The positive principles at stake seem to be that sex outside of marriage erodes and ultimately destroys the precious value of exclusivity and selflessness in the sexual relationship. . . Adulterous sex can never be exclusive and selfless.  By its very nature, adulterous sex rejects the value of keeping sex exclusive and is driven by self-centered interests that preempt our responsibility to always do what is best for others–in this case those depending on us in the areas of marriage and family life.  But the value of exclusive, selfless sex is so good that God never allows less.  He prohibits sex outside of marriage to keep us from losing what is best.  (Ajith Fernando, Preaching the Word: Dt, 522)

 

Each partner in marriage is to be most concerned not with getting sexual pleasure but with giving it.  In short, the greatest sexual pleasure should be the pleasure of seeing your spouse getting pleasure.  When you get to the place where giving arousal is the most arousing thing, you are practicing this principle.  (Timothy Keller, The Meaning of Marriage, 267-8)

 

Looking at a woman lustfully does not cause a man to commit adultery in his thoughts.  He already has committed adultery in his heart.  It is not lustful looking that causes the sin in the heart, but the sin in the heart that causes lustful looking.  The lustful looking is but the expression of a heart that is already immoral and adulterous.  (John MacArthur, The MacArthur NT Commentary: Matthew 1-7, 303)

 

In marriage a man and woman are so closely joined that they become “one flesh,” which involved spiritual as well as physical oneness.  In marriage God brings a husband and wife together in a unique physical and spiritual bond that reaches to the very depths of their souls.  As God designed it, marriage is to be the welding of two people together into one unit, the blending of two minds, two wills, two sets of emotions, two spirits.  It is a bond the Lord intends to be indissoluble as long as both partners are alive.  The Lord created sex and procreation to be the fullest expression of that oneness, and the intimacies of marriage are not to be shared with any other human being.  (John MacArthur, The MacArthur NT Commentary: Matthew 1-7, 311)

 

It is this spiritual intercourse with God that is the ecstasy that is imagined and hinted at in all earthly intercourse; physical or spiritual.   And I think that is the ultimate reason why sexual passion is so strong and so different from other passion; so heavy with suggestions of profound meanings that always just elude our grasp.  I don’t think any practical need can account for it.  I don’t think any animal drive can explain it.  No animal falls in love or writes profound romantic poetry or sees sex as a symbol of ultimate meaning of life because no animal is made in the image of God.  Not just sexuality, but human sexuality is that image.   And human sexuality is a foretaste of that self-giving, losing and finding the whole self, a foretaste of that oneness and manyness that is the very life of the Trinity and the joy of the Trinity.   And that is what we long for without knowing it.  That is why we tremble to stand outside of ourselves in the other.  That is why we long to give our whole selves, body and soul, because we are images of God the sexual being. We love the other sex because God loves God.  And this early love is so passionate because heaven is full of passion, of energy, and dynamism.  That is one of the reasons God invented families.  You can’t love or hate anybody as much as your own family.  Families are full of passion.  Heaven is not boring or blasaise.  It is passionate because God is passionate.  Jesus Christ who is our window to God was not a stoic or a Scribe or a Scholar.  He was a lover.  I think we correctly deny that God has passions in a passive sense.  He is not moved or driven or conditioned by them as we are.  He cannot fall in love for the same reason the ocean cannot get wet.  He is love.  (Peter Kreeft lecture “Sex in Heaven”)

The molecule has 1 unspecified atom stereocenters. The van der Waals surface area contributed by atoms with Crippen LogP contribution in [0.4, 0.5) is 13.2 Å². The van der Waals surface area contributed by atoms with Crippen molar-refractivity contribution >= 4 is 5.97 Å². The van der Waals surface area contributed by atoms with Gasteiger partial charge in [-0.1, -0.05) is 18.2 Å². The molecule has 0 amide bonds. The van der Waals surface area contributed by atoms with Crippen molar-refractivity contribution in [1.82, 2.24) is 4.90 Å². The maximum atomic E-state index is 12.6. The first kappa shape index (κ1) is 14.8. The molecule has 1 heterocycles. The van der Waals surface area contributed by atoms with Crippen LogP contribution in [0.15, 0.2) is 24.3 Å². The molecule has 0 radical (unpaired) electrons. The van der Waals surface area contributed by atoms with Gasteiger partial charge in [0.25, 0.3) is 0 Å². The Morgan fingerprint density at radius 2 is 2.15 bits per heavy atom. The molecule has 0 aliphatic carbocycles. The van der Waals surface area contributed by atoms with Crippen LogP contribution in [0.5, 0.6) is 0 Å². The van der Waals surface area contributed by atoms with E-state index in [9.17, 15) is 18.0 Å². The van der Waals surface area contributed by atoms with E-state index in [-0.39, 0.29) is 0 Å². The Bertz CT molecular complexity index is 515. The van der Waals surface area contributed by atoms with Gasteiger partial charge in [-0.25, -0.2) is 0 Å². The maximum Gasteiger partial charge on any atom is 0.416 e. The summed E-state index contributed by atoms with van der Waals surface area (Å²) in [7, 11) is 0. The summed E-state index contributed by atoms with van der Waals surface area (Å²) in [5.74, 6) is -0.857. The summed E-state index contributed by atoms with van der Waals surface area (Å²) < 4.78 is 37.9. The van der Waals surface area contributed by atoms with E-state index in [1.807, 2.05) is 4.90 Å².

The solution takes seriously the implications for the health of society of the original charges and the extension of the woman’s guilt to the covenant community.  The court must preserve the good name of all Israelite women, but they must also act to preserve righteousness within the nation as a whole.  (Daniel I. Block, The NIV Application Commentary: Dt, 524)

 

When two people connect, when their beings intersect as closely as two bodies during intercourse, something is poured out of one and into the other that has power to heal the soul of its deepest wounds and restore it to health.  The one who receives experiences the joy of being healed.  The one who gives knows the even greater joy of being used to heal.  Something good is in the heart of each of God’s children that is more powerful than everything bad.  It’s there, waiting to be released, to work its magic. . . . But it rarely happens.  (Larry Crabb quoted by Dallas Willard; Renovation of the Heart, 185-6)

 

Today we see a lot of people cohabiting without getting married.  What we said about the permanency of sexual relationships suggests that we should counsel them to marry, as now they have already entered into a key aspect of marriage.  But because sex outside marriage is sin, our counsel to such couples is to repent of their sin, live apart immediately, and prepare for marriage without having further sexual contact until their wedding day.  I understand that some who have had sexual relations should not get married for practical reasons.  What this passage says is that we must consider the sex act as something extremely serious and take responsibility for it.  (Ajith Fernando, Preaching the Word: Dt, 519-20)